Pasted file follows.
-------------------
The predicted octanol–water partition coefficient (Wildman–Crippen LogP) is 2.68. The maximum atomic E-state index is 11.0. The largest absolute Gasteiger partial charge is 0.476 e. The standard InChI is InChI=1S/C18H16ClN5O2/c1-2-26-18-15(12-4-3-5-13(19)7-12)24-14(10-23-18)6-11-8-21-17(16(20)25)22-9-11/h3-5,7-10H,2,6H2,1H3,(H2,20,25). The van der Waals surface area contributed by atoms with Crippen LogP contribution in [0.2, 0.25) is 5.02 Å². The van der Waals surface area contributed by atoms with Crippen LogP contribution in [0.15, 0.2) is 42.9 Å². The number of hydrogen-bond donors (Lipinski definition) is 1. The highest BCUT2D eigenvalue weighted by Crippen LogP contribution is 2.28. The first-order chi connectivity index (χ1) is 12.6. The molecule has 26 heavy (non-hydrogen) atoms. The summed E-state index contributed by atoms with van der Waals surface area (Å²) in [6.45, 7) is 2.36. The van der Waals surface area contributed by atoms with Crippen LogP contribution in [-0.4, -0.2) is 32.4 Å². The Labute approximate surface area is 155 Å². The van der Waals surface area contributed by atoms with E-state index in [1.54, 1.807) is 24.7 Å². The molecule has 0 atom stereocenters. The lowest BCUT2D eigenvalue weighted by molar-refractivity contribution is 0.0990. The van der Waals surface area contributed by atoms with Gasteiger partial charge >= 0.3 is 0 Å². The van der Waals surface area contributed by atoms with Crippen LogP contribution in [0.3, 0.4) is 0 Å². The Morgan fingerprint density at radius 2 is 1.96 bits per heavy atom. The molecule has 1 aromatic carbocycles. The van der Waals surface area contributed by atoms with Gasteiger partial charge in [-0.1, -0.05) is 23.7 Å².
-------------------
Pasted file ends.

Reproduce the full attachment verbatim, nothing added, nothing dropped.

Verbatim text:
The predicted octanol–water partition coefficient (Wildman–Crippen LogP) is 2.68. The maximum atomic E-state index is 11.0. The largest absolute Gasteiger partial charge is 0.476 e. The standard InChI is InChI=1S/C18H16ClN5O2/c1-2-26-18-15(12-4-3-5-13(19)7-12)24-14(10-23-18)6-11-8-21-17(16(20)25)22-9-11/h3-5,7-10H,2,6H2,1H3,(H2,20,25). The van der Waals surface area contributed by atoms with Crippen LogP contribution in [0.2, 0.25) is 5.02 Å². The van der Waals surface area contributed by atoms with Crippen LogP contribution in [0.15, 0.2) is 42.9 Å². The number of hydrogen-bond donors (Lipinski definition) is 1. The highest BCUT2D eigenvalue weighted by Crippen LogP contribution is 2.28. The first-order chi connectivity index (χ1) is 12.6. The molecule has 26 heavy (non-hydrogen) atoms. The summed E-state index contributed by atoms with van der Waals surface area (Å²) in [6.45, 7) is 2.36. The van der Waals surface area contributed by atoms with Crippen LogP contribution in [-0.4, -0.2) is 32.4 Å². The Labute approximate surface area is 155 Å². The van der Waals surface area contributed by atoms with E-state index in [1.54, 1.807) is 24.7 Å². The molecule has 0 atom stereocenters. The lowest BCUT2D eigenvalue weighted by molar-refractivity contribution is 0.0990. The van der Waals surface area contributed by atoms with Gasteiger partial charge >= 0.3 is 0 Å². The van der Waals surface area contributed by atoms with Crippen LogP contribution in [0.3, 0.4) is 0 Å². The Morgan fingerprint density at radius 2 is 1.96 bits per heavy atom. The molecule has 1 aromatic carbocycles. The van der Waals surface area contributed by atoms with Gasteiger partial charge in [-0.1, -0.05) is 23.7 Å².